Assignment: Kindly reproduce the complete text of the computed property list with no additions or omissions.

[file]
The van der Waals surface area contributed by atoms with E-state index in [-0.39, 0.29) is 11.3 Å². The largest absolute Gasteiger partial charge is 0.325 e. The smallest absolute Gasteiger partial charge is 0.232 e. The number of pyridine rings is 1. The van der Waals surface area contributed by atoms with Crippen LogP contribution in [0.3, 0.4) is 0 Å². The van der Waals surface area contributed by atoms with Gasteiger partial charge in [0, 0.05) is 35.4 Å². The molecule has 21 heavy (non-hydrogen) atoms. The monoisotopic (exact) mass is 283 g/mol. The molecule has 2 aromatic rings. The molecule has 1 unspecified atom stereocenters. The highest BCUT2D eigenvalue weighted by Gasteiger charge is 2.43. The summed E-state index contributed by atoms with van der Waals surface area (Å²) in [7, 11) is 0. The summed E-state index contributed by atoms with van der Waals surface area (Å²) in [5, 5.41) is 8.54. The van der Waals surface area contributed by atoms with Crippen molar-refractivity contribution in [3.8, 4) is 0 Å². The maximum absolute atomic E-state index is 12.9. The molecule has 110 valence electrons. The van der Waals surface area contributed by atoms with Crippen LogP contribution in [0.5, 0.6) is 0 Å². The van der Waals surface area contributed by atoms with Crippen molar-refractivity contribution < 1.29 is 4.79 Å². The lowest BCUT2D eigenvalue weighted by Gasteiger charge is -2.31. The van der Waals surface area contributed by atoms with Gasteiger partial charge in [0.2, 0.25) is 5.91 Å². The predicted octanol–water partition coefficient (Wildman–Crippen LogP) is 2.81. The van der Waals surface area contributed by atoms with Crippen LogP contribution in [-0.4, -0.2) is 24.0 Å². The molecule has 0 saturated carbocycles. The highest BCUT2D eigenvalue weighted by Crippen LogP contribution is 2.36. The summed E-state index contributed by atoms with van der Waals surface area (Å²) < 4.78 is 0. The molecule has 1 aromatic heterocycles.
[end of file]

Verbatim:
The van der Waals surface area contributed by atoms with E-state index in [-0.39, 0.29) is 11.3 Å². The largest absolute Gasteiger partial charge is 0.325 e. The smallest absolute Gasteiger partial charge is 0.232 e. The number of pyridine rings is 1. The van der Waals surface area contributed by atoms with Crippen LogP contribution in [0.3, 0.4) is 0 Å². The van der Waals surface area contributed by atoms with Gasteiger partial charge in [0, 0.05) is 35.4 Å². The molecule has 21 heavy (non-hydrogen) atoms. The monoisotopic (exact) mass is 283 g/mol. The molecule has 2 aromatic rings. The molecule has 1 unspecified atom stereocenters. The highest BCUT2D eigenvalue weighted by Gasteiger charge is 2.43. The summed E-state index contributed by atoms with van der Waals surface area (Å²) in [7, 11) is 0. The summed E-state index contributed by atoms with van der Waals surface area (Å²) in [5, 5.41) is 8.54. The van der Waals surface area contributed by atoms with Crippen molar-refractivity contribution in [3.8, 4) is 0 Å². The maximum absolute atomic E-state index is 12.9. The molecule has 110 valence electrons. The van der Waals surface area contributed by atoms with Crippen LogP contribution in [0.5, 0.6) is 0 Å². The van der Waals surface area contributed by atoms with Crippen molar-refractivity contribution < 1.29 is 4.79 Å². The lowest BCUT2D eigenvalue weighted by Gasteiger charge is -2.31. The van der Waals surface area contributed by atoms with Gasteiger partial charge in [0.2, 0.25) is 5.91 Å². The predicted octanol–water partition coefficient (Wildman–Crippen LogP) is 2.81. The van der Waals surface area contributed by atoms with Crippen LogP contribution in [-0.4, -0.2) is 24.0 Å². The molecule has 0 saturated carbocycles. The highest BCUT2D eigenvalue weighted by Crippen LogP contribution is 2.36. The summed E-state index contributed by atoms with van der Waals surface area (Å²) < 4.78 is 0. The molecule has 1 aromatic heterocycles.